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Wildfire impacts on freshwater detrital food webs depend on runoff load, exposure time and burnt forest type

Author(s): Francisco Carvalho, Arunava Pradhan, Nelson Abrantes, Isabel Campos, Jan J. Keizer, Fernanda Cássio, Cláudia Pascoal
Year Published: 2019
Description:

In the last decades, land-use changes have made Mediterranean forests highly susceptible to wildfires, which can cause several impacts not only on burnt areas, but also on adjacent aquatic ecosystems. Post-fire runoff from burnt areas may transport toxic substances to streams by surface runoff, including polycyclic aromatic hydrocarbons (PAHs) and metals, which can be noxious to aquatic organisms. Impacts on aquatic ecosystems can be related to fire severity, forest type and the exposure period; however, these factors have not been investigated in tandem. Here, we used the stream detrital system to determine the impacts of post-fire runoffs and stream water from a burnt catchment on trophic interactions between stream microbial communities and invertebrate shredders involved in leaf litter decomposition. Three distinct types of samples were collected from a burnt catchment: post-fire runoffs from high severity wildfires in Pinus and Eucalyptus forests, and stream water. Microbial decomposer communities (fungi and bacteria) and the invertebrate shredder Allogamus ligonifer were exposed for 10 and 20 days to increasing concentrations (0, 50, 75 and 100%) of runoff extracts. Our results showed that post-fire runoffs from high severity wildfires reduced microbially-driven leaf litter decomposition (up to 79%), invertebrate feeding (up to 75%), fungal biomass (up to 39%) and altered community composition; effects were more severe at the longer exposure time. The impacts varied with the runoff source and were related to the chemical composition in metals and total PAHs. This study emphasizes the importance of assessing the indirect effects of wildfires taking into account the effects of the runoff source, load and exposure time on freshwater biota and their ecological functions. Therefore, best forest management practices should be applied to minimize post-fire runoffs reaching aquatic ecosystems and to reduce the effects of these extreme events on freshwater biodiversity and ecosystem functioning.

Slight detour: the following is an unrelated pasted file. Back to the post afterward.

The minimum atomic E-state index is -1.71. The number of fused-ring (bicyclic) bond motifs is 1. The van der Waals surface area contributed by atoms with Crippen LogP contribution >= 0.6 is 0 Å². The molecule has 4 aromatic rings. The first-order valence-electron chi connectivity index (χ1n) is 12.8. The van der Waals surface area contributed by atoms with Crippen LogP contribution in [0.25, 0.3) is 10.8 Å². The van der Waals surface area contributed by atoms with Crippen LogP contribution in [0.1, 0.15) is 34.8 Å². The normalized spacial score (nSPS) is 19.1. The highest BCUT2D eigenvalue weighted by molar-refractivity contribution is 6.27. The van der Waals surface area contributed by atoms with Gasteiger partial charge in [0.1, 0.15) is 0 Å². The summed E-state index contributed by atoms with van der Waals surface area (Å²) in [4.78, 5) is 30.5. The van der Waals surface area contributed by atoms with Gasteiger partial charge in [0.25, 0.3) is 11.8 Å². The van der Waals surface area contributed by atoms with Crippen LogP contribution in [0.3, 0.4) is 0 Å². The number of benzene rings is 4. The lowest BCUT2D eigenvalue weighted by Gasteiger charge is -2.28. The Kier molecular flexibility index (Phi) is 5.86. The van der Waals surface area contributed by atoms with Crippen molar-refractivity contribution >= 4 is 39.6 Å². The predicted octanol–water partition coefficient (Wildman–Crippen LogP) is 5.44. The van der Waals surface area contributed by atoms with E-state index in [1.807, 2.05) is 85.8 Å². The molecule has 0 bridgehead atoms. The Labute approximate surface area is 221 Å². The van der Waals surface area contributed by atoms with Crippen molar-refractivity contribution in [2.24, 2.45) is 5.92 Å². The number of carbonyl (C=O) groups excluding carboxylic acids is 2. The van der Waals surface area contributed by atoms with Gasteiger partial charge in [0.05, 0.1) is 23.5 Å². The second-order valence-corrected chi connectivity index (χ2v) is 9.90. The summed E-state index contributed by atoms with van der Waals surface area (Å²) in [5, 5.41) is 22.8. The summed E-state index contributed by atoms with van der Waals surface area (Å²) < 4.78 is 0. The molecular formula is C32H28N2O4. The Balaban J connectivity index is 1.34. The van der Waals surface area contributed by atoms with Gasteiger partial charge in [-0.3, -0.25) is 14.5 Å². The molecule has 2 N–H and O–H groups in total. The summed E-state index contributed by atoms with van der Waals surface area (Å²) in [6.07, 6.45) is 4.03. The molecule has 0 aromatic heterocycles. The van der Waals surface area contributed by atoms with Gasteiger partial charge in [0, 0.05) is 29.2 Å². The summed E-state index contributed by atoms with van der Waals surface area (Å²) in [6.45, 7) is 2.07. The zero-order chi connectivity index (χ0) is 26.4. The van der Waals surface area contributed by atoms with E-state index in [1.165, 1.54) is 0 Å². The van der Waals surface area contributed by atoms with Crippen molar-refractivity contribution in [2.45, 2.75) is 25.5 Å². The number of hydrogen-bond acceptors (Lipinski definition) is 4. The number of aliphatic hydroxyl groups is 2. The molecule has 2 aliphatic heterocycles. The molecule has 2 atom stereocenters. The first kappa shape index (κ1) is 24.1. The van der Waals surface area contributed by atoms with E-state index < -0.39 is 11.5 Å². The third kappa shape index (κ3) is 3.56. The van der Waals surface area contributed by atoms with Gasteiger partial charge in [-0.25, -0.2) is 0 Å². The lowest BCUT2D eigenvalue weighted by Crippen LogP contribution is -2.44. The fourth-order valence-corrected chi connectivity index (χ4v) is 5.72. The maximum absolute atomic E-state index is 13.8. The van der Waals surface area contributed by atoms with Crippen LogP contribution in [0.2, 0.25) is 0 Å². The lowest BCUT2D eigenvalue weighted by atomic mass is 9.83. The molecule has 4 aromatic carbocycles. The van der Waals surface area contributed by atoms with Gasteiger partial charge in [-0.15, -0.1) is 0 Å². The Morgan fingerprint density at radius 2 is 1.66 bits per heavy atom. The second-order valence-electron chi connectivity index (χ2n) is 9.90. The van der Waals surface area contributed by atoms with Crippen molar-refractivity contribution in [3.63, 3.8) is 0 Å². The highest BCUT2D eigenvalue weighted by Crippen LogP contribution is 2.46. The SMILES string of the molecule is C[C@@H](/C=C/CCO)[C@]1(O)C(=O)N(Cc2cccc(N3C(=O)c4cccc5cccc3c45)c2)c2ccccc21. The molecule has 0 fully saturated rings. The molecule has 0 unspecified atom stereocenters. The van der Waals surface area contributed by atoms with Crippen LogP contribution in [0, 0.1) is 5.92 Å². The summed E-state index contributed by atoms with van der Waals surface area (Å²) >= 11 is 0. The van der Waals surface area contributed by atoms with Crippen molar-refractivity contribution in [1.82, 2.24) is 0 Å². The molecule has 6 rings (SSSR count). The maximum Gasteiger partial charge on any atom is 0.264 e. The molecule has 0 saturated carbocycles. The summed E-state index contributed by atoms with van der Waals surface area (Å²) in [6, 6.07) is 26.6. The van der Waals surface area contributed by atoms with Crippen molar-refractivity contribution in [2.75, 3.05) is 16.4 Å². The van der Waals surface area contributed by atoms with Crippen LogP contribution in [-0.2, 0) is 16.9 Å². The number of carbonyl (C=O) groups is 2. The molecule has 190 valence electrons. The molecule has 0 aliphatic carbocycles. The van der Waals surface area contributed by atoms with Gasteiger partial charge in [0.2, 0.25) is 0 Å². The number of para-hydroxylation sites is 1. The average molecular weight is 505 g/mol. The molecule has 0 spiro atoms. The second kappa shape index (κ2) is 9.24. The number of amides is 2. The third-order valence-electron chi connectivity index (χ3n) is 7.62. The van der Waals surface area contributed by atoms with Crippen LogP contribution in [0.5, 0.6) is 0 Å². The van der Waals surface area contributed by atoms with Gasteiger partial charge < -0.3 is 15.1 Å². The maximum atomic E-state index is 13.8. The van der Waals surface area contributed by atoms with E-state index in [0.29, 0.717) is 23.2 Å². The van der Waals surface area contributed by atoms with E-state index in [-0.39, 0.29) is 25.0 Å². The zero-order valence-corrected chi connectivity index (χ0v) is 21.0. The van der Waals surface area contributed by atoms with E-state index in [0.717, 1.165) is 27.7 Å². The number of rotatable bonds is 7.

Citation: Carvalho, Francisco; Pradhan, Arunava; Abrantes, Nelson; Campos, Isabel; Keizer, Jan Jacob; Cássio, Fernanda; Pascoal, Cláudia. 2019. Wildfire impacts on freshwater detrital food webs depend on runoff load, exposure time and burnt forest type. Science of The Total Environment 692:691-700. https://doi.org/10.1016/j.scitotenv.2019.07.265
Topic(s): Fire Effects, Ecological - Second Order, Water, Fire Regime, Fire Intensity / Burn Severity, Fire Return Intervals
Ecosystem(s): None
Document Type: Book or Chapter or Journal Article
NRFSN number: 20427
FRAMES RCS number: 58318
Record updated: Dec 11, 2019